10 MUSEUM IN A BOX Discussion Points: 1. What just happened? The fuel cell is a two-way device; it can either produce gas from water, or water from gas. In step (2a), we used the fuel cell to convert water, or H 2 O, into its base elements, hydrogen and oxygen, which were stored in the tanks on the back of the car. After disconnecting the solar panel, which provided the source of electricity needed to power the conversion, the production of gas stopped and the fuel cell started to consume gas instead. As the cell converted the gases back into H 2 O, it also produced electricity, which then powered the motor in the car. 2. What does H 2 O mean? H 2 O is the chemical formula for the compound we commonly call water. In the case of distilled water, each molecule contains 2 hydrogen atoms and 1 oxygen atom. Every substance can be described this way. For example, table salt is NaCl, or one part Sodium (Na) to one part Chlorine (Cl). 3. Why does the water have to be distilled? What does that mean? Think of a typical bottle of spring water. It says right on the label that it contains minerals which are important to health, which is true. Unfortunately, what is good for humans and animals isn t good for fuel cells. Minerals, which are very small crystals found in drinking water, clog the fuel cell and prevent it from working. Distilling is a process where a liquid, water in our case, is heated to the point of evaporation (steam). That steam is collected on a cooled surface where it condenses again back into liquid water. This is the distilled water that can be used by the fuel cell. As the mineral crystals could not be carried in the steam, the distilled water is 100% pure H 2 O, with no additional minerals. 10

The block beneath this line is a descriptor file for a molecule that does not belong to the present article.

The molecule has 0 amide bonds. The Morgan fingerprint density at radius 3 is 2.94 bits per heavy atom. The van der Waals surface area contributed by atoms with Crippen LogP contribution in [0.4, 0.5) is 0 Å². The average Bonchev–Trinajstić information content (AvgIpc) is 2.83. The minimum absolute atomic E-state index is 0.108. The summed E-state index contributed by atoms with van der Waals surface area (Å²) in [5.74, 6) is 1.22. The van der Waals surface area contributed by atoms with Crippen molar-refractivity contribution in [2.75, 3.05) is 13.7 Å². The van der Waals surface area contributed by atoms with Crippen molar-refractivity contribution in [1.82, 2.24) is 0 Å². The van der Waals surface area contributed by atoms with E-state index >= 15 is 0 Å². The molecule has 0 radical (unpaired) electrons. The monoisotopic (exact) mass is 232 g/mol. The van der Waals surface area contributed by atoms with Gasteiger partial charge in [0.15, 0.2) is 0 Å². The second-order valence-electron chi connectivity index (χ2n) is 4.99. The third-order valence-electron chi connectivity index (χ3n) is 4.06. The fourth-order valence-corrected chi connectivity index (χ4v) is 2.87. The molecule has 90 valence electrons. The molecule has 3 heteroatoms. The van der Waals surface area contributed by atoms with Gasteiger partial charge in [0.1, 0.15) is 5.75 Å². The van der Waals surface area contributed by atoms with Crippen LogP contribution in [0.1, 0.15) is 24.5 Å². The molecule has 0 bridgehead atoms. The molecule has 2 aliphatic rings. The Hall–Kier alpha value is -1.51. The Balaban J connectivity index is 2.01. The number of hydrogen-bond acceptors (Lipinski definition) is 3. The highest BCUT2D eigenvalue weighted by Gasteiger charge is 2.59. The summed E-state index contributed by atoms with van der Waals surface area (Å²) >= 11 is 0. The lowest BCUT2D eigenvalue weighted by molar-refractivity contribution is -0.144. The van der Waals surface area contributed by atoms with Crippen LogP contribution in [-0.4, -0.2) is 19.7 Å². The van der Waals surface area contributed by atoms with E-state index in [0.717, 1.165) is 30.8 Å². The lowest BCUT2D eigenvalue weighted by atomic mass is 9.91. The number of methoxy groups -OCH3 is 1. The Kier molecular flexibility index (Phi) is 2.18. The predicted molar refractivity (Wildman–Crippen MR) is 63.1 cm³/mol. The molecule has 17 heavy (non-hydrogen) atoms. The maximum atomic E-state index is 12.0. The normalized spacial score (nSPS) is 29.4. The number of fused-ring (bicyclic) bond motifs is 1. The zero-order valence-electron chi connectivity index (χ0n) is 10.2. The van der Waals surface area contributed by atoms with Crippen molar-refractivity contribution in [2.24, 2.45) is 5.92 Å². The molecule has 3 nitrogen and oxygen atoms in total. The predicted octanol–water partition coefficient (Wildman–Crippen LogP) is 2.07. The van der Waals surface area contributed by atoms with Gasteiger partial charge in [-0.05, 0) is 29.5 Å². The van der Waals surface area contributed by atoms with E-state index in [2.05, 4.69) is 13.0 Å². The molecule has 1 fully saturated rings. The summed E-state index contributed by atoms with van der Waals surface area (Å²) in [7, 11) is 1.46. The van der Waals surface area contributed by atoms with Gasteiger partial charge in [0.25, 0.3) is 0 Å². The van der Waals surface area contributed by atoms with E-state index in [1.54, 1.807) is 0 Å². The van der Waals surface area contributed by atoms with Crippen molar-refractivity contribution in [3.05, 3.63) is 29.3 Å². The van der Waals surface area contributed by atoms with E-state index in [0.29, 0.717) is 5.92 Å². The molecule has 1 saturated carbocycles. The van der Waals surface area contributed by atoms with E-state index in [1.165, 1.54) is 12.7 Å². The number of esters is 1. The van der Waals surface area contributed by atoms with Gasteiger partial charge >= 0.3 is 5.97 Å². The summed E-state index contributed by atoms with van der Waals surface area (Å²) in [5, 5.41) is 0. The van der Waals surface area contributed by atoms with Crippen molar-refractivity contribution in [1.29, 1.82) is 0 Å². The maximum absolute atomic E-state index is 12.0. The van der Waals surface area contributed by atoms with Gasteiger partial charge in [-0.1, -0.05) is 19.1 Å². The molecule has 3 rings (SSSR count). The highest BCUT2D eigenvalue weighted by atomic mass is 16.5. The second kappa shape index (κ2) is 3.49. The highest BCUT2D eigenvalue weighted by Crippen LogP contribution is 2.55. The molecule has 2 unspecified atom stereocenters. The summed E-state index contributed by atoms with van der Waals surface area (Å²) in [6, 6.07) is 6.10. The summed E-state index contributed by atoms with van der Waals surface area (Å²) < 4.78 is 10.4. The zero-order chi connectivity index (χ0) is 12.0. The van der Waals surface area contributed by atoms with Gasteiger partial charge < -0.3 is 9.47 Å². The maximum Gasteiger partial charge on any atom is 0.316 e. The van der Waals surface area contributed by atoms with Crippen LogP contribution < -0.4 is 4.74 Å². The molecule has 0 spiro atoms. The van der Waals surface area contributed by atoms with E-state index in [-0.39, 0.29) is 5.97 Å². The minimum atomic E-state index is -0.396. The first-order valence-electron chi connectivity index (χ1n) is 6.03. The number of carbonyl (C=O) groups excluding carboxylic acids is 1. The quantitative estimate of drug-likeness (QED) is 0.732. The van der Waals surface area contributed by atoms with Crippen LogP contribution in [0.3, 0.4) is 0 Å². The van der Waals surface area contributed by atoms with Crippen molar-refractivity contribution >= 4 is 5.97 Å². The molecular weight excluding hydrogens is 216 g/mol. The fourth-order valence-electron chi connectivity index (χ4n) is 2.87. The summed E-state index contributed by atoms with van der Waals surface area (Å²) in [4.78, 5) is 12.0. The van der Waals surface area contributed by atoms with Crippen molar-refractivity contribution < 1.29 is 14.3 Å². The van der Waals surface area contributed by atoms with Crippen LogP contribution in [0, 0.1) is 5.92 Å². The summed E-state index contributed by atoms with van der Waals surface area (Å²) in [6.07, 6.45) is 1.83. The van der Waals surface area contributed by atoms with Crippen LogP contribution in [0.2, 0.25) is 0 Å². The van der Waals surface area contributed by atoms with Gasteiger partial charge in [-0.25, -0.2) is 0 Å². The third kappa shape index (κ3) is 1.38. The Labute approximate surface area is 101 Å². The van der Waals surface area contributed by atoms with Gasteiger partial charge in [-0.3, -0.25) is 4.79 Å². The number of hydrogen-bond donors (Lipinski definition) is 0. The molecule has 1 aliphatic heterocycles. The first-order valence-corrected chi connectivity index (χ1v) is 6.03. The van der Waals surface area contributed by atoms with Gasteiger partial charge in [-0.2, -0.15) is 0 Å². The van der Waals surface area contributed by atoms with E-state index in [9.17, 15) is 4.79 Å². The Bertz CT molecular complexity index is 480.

11 This demonstration is just one of many experiments that can be performed using this kit. The other activities available with the Fuel Cell kit are listed below. Detailed instructions can be found in the Thames & Kosmos Fuel Cell Lab Manual. 1. Page 50 / Experiment 9: Splitting of Water Through Electrolysis In this experiment, students will make an electrode and apply a small electrical current to water in order to witness the separation of the oxygen and hydrogen molecules. 2. Page 52 / Experiment 10: Test to Demonstrate Presence of Hydrogen Continuing on from Experiment 9, students will collect the gas bubbles created and test to see if the gas reacts to an open flame. 3. Page 54 / Experiment 11: Calibration of the Gas Tanks Students will use a graduated syringe to calibrate the scale on the gas/water tanks. MUSEUM IN A BOX 4. Page 57 / Experiment 12: Assembly and Filling of the Fuel Cell Similar to the fuel cell activity just completed, in Experiment 12 students assemble a fuel cell and prepare it for use. 5. Page 59 / Experiment 13: Splitting of Water in the Fuel Cell Similar to the fuel cell activity just completed, in Experiment 13 students convert water into hydrogen and oxygen. 6. Page 60 / Experiment 14: Qualitative Gas Analyses: Test to Demonstrate Presence of Hydrogen, Glow Test to Prove Presence of Oxygen This experiment expands on the skills learned in Experiment 10, testing the different gasses produced by the fuel cell and determining their properties. 7. Page 61 / Experiment 15: Quantitative Measurement of Gas Generation Rates Having discovered that the fuel cell produces gas, students will now determine the rate at which gas is produced. 8. Page 65 / Experiment 16: Electrical Measurement of the Electrolysis: Determination of Current and Voltage In this experiment, students will measure the voltage and current output of the solar panel being used to perform the electrolysis. 11